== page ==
GAME RECAP (GREEN BAY PRESS-GAZETTE)
(GREEN BAY) - Once again the blue and gold of the Green Bay Packers triumphed over a "big town" foe in a pro football game. Jimmy Conzelman and his Panthers from Detroit, boasting a battle front studded with some of the best gridders in the country, invaded the City stadium on Sunday and took a 21 to 0 licking at the hands of the Big Bay Blues in a fiercely contested gridiron encounter which kept a crowd of 4,500-plus on their toes all the time. It was a tough bump for the Detroiters as they figured on getting off to a flying start in the pro league chase. The Panther management had gone to the limit on getting the best players that money could hire in order to bring home the National league gonaflon to the Motor City.
CONZELMAN PAYS HIS RESPECTS
While making a quick change after the game in order to catch the 4:20 Northwestern train, Jimmy Conzelman had time to pay his respects to the Big Bay Blues. "I never saw such forward passing in my life. It really was uncanny. I had expected a tough game but not once did I think that we would go home on the short end of a three touchdown score. You've got a great club and the team that bears the Lambeau outfit will have to cut loose with a super brand of football. If I wore one, I would take my hat off to the Packers." Bobby Cahn, trunk salesman and referee deluxe, told a representative of the Packer management that the Green Bay club looked like one of the best pro elevens he ever saw in action. "I think the Packers are much stronger than last year. Your new backfielders are splendid and there is enough ground gaining punch to vary an attack. You don't have to count entirely on forward passes although you did Sunday. (Of course, Bobby had to have his little joke)."
TACKLES ARE CHARGING
"Your line is much faster. The tackles are charging and I have seldom seen such savage tackling like O'Donnell and Harris pulled off against the Detroit team. If my opinion counts for anything, I think the Packers will be way up in the pro league race." Threats of rain during the morning probably cut the attendance a good thousand but there was a whooping big crowd on hand and the spectators sure got a run for their money. When the gates were opened at 12:30, a flock of "early bird" bleacherites dashed for their seats and, from then on, until well after starting time there was a continuous stream of humanity pouring through the gates.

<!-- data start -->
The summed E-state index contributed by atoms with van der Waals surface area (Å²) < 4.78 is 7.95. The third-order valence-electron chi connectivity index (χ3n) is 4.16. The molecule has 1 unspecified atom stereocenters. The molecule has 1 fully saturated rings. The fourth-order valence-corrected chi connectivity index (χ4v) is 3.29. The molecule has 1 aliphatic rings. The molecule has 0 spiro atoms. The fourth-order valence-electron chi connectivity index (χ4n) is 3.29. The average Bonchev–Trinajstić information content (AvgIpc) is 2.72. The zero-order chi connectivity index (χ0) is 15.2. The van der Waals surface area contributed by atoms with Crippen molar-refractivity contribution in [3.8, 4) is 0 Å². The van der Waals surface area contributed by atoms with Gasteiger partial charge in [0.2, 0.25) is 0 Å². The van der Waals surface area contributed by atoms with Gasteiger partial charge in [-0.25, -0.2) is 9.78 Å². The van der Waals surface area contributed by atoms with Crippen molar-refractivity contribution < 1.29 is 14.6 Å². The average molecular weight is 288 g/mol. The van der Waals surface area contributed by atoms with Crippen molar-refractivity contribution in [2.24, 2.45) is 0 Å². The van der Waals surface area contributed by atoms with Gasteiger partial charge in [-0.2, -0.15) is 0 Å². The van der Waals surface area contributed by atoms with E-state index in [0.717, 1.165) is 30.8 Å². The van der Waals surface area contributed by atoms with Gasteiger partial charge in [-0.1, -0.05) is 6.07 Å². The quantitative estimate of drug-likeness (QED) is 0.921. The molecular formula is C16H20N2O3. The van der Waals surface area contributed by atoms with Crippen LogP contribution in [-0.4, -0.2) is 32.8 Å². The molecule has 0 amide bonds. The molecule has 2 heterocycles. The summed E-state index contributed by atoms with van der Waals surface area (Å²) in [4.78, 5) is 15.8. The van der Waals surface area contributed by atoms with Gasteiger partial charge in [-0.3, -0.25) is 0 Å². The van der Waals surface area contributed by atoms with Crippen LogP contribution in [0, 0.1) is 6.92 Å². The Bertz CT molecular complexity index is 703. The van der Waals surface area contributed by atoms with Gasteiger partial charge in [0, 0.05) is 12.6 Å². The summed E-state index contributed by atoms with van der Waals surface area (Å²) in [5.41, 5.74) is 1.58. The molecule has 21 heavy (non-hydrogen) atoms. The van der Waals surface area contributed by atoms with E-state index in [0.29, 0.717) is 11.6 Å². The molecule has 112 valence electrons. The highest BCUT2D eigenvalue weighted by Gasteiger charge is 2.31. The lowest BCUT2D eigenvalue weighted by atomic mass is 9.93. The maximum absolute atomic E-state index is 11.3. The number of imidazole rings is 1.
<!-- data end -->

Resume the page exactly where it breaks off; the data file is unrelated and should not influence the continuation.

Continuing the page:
TWO BANDS ON JOB
The Vulcan, Mich. band, 25 strong, and the Green Bay American Legion band paraded between halves around
the playing field and when "On, Wisconsin" came forth, it brought nearly all the spectators to their feet. The musicians got a roar of applause for their efforts. Music
certainly puts a lot of pep in the crowd. Getting back to
the old game, the Packers passed Detroit to death. Captain Lambeau was hurling the tosses with a deadly
aim and the receivers were grabbing the cowhide out of
the air with some circus catches. Dick O'Donnell snagged the ball twice for a pair of markers while the Bays' ever-reliable touchdown play paved the way for Lewellen to make the other.
VISITORS PASS POORLY
The visitors' air attack was ragged. Right at the start of the game, Detroit completed one 30-yard toss that put the ball well within the Packer territory, but, after that, their pass drive flivvered out. The Panthers only made three first downs during the game. Edwards, the All American tackle, the mighty Sonnenberg, the plunging Dinger Doane and the highly touted Lunch were in the going all the time but they more than met their march because they were rubbing elbows with an aggregation, barring injuries, is going to have a lot to say about first place in Joe Carr's postgraduate football circuit. The Packers performed in machine like style and every player fitted in like a perfect cog. The man with the ball was given plenty of help. The line opened holes well and the backs cut through nicely. The Bays were blocking superbly. One of the best examples of the Packer defense play was the fact that Dinger Doane, as good a line smasher as there is in the league, could only get a yard or two at a time. Lambeau's gridders were on their toes from first to last whistle and fighting for every inch of ground. That's the kind of football that wins games. Detroit started off in a way that looked as if the Packers were headed for trouble. A well directed forward pass, one of the few completed by the invaders during the game, put the